The Orthopaedic Residency Program at the University of North Carolina, directed by Robert J. Esther, MD, is dedicated to providing residents with the knowledge, skills, and attitudes to meet the challenges of medical practice in the 21st century. The assumption is made that the residency years are an extension of the educational process rather than an apprenticeship; thus, educational balance, a strong basic science foundation, individualization of programs, continuity of patient care, close faculty supervision in all phases of the learning process, and emphasis on the "whys" as well as the "hows" of orthopaedic surgery are emphasized. Since a complete operative experience is impossible in any orthopaedic residency, an understanding of the anatomy, biology, and pathology of the musculoskeletal system is essential for the continued development of surgical skills after completion of the residency years. Stated another way, if one understands the basic principles, the methods usually become obvious. For this reason, clinical problem-solving is related to basic science precepts throughout the educational experience.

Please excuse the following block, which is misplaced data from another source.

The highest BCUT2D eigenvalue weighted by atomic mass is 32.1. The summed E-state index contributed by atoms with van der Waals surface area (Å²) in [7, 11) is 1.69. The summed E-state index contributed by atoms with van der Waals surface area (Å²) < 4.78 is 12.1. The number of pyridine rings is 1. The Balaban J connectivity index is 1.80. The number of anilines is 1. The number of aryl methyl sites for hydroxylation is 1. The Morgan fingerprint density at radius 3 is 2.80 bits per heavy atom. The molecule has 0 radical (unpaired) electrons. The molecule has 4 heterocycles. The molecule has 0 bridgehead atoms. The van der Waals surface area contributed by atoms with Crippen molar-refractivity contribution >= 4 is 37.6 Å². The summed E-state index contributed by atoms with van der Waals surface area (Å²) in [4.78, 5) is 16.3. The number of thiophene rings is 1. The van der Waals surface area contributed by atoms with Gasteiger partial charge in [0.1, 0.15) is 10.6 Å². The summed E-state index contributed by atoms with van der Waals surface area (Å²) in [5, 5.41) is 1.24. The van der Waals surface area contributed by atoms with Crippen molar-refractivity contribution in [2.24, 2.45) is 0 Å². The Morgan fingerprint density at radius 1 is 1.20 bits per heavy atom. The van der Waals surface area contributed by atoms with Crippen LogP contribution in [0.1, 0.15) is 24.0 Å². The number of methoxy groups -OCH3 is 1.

House officers are expected to be committed to teaching and investigation, as well as to the acquisition of clinical skills. Residents are selected on the basis of past academic performance, interviews, and recommendations, without consideration of gender, race, or geography. The prerequisite for orthopaedic education at the University of North Carolina is graduation from an accredited medical school.
The basic program in orthopaedics is five years, for which four positions are offered each year through the National Residency Matching Program. A fifth position is available for a six-year program, which includes twelve months in research and basic science.
- Clinical and Educational Opportunities
- Research Opportunities
- Current Residents
- Salaries, Benefits, and other information through the Graduate Medical Education Office
- Description of Orthopaedic Conferences